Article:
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What is the deal with AL batting averages?

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  • What is the deal with AL batting averages?

    Note to moderators: I looked through the list of forums and couldn't find where I might find this topic, or start this topic. Move the thread as you see fit.

    I don't have an axe to grind here, so excuse the UserID and its relevance to the topic; I am asking for others' thoughts on why they believe there is such a wide gap between the leagues in batting averages. Have the AL hitters become too obsessed with the long ball, or is there something else at work?
    Catfish Hunter, RIP. Mark Fidrych, RIP. Skip Caray, RIP. Tony Gwynn, #19, RIP

    A fanatic is someone who can't change his mind and won't change the subject. -- Winston Churchill. (Please take note that I've recently become aware of how this quote applies to a certain US president. This is a coincidence, and the quote was first added to this signature too far back to remember when).

    Experience is the hardest teacher. She gives the test first and the lesson later. -- Dan Quisenberry.

  • #2
    I don't presume you have an axe to grind, nor will I move this thread, since it's relevant to current MLB.

    Please elaborate upon why you feel that AL players (top players, average ones, etc) have focused more on the BA than do their NL counterparts. Which stats have been lowered by AL players (such as those playing the same position) than in prior years, as opposed to their NL counterparts?

    Thanks.
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    • #3
      The American League leader, as this is entered, is Joe Mauer at .338 and yet he would be 6th in the NL. Hamilton is hitting .335 (second in AL) and yet this would be 8th in the NL.

      The National League has had higher batting averages over the past few years, and the differences seem to be growing larger. The matter used to be reversed, but only slightly.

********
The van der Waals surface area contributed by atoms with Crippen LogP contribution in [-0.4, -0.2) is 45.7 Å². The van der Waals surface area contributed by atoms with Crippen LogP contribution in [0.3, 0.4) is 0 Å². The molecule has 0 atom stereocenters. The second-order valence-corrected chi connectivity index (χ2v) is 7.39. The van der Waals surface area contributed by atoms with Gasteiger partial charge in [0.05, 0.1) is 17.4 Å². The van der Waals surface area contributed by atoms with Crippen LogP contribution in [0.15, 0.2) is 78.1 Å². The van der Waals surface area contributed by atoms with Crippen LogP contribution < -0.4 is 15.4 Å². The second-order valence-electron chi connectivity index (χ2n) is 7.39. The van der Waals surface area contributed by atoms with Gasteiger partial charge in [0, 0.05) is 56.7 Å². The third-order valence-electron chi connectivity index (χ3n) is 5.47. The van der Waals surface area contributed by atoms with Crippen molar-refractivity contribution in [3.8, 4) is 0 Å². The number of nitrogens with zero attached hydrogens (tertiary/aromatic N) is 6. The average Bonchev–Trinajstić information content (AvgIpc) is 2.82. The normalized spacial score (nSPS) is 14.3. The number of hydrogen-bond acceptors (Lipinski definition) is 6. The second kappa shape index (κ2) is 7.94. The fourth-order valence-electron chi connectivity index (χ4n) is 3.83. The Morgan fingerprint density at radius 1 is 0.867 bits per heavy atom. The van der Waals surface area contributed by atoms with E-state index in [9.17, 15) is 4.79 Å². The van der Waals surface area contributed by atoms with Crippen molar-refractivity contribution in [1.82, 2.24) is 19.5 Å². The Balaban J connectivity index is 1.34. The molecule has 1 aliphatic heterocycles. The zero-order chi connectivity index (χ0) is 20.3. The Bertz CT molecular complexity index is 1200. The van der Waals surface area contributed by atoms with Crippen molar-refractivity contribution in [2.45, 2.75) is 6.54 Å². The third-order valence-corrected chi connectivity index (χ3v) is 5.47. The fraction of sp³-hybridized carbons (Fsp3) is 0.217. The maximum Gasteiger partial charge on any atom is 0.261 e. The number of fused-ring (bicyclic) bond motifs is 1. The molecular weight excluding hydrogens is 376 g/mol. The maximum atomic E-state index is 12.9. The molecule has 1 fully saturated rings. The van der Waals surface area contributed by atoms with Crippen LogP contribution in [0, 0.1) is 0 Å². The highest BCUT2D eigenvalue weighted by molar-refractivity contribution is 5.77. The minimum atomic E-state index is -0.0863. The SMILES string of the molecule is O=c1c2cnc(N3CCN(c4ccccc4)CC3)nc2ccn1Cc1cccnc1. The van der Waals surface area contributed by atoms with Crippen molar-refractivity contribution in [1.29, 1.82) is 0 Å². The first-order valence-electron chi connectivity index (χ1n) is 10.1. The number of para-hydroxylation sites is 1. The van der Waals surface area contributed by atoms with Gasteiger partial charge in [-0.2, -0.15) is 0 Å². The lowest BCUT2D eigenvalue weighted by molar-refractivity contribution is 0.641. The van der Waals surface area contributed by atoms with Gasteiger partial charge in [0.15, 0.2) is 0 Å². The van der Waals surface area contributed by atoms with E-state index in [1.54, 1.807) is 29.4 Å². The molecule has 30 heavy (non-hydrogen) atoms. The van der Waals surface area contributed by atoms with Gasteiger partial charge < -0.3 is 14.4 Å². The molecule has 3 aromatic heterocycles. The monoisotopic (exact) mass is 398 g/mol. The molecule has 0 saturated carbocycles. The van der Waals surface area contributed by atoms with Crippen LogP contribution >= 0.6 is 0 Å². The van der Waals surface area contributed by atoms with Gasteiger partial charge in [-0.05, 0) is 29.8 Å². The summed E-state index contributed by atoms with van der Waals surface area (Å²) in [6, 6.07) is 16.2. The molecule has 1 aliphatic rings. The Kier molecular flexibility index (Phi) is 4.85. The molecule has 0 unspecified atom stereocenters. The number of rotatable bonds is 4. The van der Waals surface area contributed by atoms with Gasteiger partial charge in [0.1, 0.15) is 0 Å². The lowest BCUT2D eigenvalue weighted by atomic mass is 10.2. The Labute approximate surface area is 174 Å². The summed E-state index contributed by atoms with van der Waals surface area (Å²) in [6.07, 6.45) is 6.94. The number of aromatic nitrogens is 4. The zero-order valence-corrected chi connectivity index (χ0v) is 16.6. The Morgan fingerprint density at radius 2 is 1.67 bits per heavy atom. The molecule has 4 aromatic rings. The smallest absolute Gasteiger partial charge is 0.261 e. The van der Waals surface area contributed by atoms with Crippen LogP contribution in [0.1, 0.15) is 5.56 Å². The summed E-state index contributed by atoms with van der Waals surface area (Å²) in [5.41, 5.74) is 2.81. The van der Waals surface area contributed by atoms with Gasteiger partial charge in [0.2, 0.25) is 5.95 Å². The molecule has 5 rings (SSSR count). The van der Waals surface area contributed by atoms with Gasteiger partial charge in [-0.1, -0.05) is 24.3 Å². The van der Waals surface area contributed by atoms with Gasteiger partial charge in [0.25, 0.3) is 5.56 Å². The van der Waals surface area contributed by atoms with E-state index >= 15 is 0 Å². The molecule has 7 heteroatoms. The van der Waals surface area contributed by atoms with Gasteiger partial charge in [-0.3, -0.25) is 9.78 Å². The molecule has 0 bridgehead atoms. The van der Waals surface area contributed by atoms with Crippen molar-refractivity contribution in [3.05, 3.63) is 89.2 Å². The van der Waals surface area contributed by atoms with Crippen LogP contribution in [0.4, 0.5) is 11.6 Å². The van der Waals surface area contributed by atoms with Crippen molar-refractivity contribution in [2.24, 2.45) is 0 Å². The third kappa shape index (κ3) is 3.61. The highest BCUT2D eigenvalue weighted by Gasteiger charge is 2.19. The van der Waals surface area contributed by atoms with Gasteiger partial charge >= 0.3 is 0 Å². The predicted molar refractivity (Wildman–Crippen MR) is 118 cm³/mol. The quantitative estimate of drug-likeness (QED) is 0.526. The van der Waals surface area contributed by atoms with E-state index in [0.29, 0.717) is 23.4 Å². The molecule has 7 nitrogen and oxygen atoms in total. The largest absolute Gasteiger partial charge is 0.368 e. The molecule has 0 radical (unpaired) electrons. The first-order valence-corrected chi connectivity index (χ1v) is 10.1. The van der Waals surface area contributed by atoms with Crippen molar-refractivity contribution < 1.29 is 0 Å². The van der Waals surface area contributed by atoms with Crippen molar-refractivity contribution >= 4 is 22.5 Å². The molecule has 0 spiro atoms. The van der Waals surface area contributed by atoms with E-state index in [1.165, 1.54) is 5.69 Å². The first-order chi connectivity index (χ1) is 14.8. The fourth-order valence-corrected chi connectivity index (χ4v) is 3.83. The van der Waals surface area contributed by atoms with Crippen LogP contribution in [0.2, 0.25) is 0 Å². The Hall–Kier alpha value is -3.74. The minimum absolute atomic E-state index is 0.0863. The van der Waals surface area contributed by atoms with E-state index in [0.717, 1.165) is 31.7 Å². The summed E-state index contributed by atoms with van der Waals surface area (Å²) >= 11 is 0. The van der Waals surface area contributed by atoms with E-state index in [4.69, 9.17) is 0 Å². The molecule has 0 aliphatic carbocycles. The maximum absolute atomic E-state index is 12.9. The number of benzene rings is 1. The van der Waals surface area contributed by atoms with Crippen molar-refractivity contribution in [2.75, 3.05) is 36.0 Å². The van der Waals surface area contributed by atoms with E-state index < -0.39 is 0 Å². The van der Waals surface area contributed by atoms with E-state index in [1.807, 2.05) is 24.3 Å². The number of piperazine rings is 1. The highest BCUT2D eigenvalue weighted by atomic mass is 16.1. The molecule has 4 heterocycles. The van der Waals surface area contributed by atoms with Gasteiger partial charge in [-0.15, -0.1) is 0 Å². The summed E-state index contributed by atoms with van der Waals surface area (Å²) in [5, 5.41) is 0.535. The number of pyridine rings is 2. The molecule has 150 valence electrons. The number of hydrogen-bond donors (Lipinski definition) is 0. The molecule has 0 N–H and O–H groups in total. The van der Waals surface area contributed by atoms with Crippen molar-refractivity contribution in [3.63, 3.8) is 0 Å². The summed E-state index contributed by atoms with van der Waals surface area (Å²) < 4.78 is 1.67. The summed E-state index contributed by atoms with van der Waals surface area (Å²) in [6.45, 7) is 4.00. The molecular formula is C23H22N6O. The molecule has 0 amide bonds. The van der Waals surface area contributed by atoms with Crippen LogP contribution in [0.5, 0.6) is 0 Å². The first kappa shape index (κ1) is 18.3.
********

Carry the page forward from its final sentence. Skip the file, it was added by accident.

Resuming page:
I'm wondering how many of the new NL parks are considered to be hitter's parks, including the new one in DC, compared to the new AL parks. Does anyone have data on that?

      IMHO, I don't believe that there is any major difference between the quality of the pitching between the leagues.

      Other than these factors, I'm at a loss for ideas.
      Catfish Hunter, RIP. Mark Fidrych, RIP. Skip Caray, RIP. Tony Gwynn, #19, RIP

      A fanatic is someone who can't change his mind and won't change the subject. -- Winston Churchill. (Please take note that I've recently become aware of how this quote applies to a certain US president. This is a coincidence, and the quote was first added to this signature too far back to remember when).

      Experience is the hardest teacher. She gives the test first and the lesson later. -- Dan Quisenberry.

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      • #4
        Originally posted by abolishthedh View Post
        I don't have an axe to grind here, so excuse the UserID and its relevance to the topic; I am asking for others' thoughts on why they believe there is such a wide gap between the leagues in batting averages. Have the AL hitters become too obsessed with the long ball, or is there something else at work?
        The season is still young. And, there really isn't a wide gap in 2008, except between the leaders. Overall, the NL is batting .261, and the AL is batting .259. It's a little unusual that the NL is leading, but it's probably just chance, IMHO. Check out the last 2 seasons...

        In 2007, the AL top 10 in BA ranged from .363 to .317.
        In the NL, .340 to .320.

        In 2006, .347 to .319 in the AL. In the NL, .344 to .311.

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        • #5
          Good pitching has been migrating to the NL from the AL for years, and old pitching from the AL to the NL. It's not THE factor but it's probably A factor.

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